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Wooden knife handle protection.

Discussion in 'Maintenance, Tinkering & Embellishment' started by pietje, Jun 4, 2012.

  1. pietje


    Jun 22, 2008
    I recently bought a Condore with a hardwood / tropicalwood handle. The handle needed some light sanding before it was smooth. I would like to protect the wood from moist and other damaging factors. What is a good and relative easy way to protect the wood? Ofcourse without becoming slippery.
  2. Jakeboy


    Feb 12, 2011
    I have a Condor Bushcraft knife with a wood handle. I sanded it lightly and then applied a few coats of boiled linseed oil and then finished it with a couple of coats of car wax. Good grip and it looks great.
  3. Blankwaffe


    May 8, 2012
    My Golok came with a rather smooth handle.All I did was a bit of carving to decorate and increase grip friction,and then rubbed in a few coats of Birchwood Casey Tru-oil on the wood to give it a hard sealed finish.
    As a note I did let the Golok sit in the air conditioned house for about a week to let the handle dry a bit as it seemed moist with fresh wood scent.After rubbing in five thin coats of Tru-oil in, the wood grain was sealed nicely.Let it sit for another weak and it setup into a hard semi-gloss finish.Applied a bit of wax and the finish looks deep and nice grain.
  4. hank_rearden


    Jun 7, 2002
    beeswax? it dries out, unlike linseed oil.
  5. pietje


    Jun 22, 2008
    I bought some boiled linseed oil at a local hardware store. The first layer is drying in outside air. When the oil is dried I’ll apply a few more layers till the wood is ‘’soaked’’ so water won’t be a problem anymore. I hope the oil will dry out nicely without staying oily to the touch.

    I also tryed the stuf on G10 handles. It looks great! To my understanding G10 dosn’t absorb, unlike wood or micarta. Will need to work out over time if it’s for nice looks only.
  6. Unicorn161


    May 20, 2008
    I like the wipe on poly. It doesn't go on as thick as the traditional polyurethane, and gives more of the oil finish look with more durability.

    With the oil, and especially boiled linseed, you should wipe off the excess about 15 minutes after you apply or it will take forever to dry. After it dries, wipe more on and wipe off the excess. You can also mix some mineral spirits with the oil to help it soak in, and also dry faster.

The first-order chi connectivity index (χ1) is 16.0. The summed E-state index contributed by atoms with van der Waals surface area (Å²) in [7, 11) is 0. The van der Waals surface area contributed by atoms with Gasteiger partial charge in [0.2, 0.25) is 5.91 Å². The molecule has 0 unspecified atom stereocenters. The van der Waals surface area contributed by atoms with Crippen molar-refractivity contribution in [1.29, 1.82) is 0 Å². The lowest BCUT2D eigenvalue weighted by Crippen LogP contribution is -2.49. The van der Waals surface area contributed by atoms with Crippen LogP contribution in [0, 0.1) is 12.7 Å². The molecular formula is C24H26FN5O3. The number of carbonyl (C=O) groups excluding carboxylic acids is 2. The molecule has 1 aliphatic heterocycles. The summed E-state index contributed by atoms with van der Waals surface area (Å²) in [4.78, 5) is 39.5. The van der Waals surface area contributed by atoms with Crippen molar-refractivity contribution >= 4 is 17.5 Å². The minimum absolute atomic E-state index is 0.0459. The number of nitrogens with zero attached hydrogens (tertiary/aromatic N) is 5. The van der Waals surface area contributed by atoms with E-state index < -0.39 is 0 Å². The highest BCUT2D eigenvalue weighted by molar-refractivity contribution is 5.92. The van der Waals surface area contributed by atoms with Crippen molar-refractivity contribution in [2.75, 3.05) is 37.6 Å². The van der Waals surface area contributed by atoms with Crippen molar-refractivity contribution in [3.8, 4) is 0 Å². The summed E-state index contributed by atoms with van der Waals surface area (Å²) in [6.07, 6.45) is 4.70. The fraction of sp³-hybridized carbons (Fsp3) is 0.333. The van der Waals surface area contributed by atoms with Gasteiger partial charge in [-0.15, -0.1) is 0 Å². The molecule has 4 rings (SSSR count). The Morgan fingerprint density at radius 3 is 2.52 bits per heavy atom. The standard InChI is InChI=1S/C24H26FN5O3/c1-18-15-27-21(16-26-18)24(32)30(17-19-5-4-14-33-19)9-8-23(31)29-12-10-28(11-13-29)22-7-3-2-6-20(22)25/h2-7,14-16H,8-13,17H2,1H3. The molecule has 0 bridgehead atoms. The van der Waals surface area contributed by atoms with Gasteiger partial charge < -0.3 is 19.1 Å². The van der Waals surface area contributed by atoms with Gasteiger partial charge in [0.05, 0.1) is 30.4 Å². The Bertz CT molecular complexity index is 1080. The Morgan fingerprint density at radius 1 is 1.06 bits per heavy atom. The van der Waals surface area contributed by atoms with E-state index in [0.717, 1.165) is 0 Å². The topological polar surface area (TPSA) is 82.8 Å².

I was given this technique by someone who has refinished a number of WWI and WWII rifles. A blend of mineral spirits and boiled linseed oil, about 50/50. An application once a day for a week, then once a week for a month, then once a month for a year, then once a year or whenever it looks and feels too dried out. Might be a bit extreme. Maybe the once a day for a week, then once a year or so depending on how it looks and if it's been dinged or scratched. The nice thing about linseed oil is that it's really close to impossible to put on too much. Just wipe if off.
    Between applications use a good wax to protect it. I've used Johnson's Paste Wax for years and recently started using Rennaissance.
  7. pietje


    Jun 22, 2008
    The hardwood Condor handle did not came out nice the first time. Probably I overdone the quantity of linseed oil. After sanding off the sticky oily layer i needed to start all over. The secont attempt had a goor result. The wood grain and smote finish came out nicely. I now probably did 5 fin layers and the handle looks great!

    Next to re-profiling the blade and sharpening, my Condore Bushlore is ready for work!

    I also applied the stuff on a pine wood handle of a puukko knife from Finland. Great results!

    Thanks for your advise!

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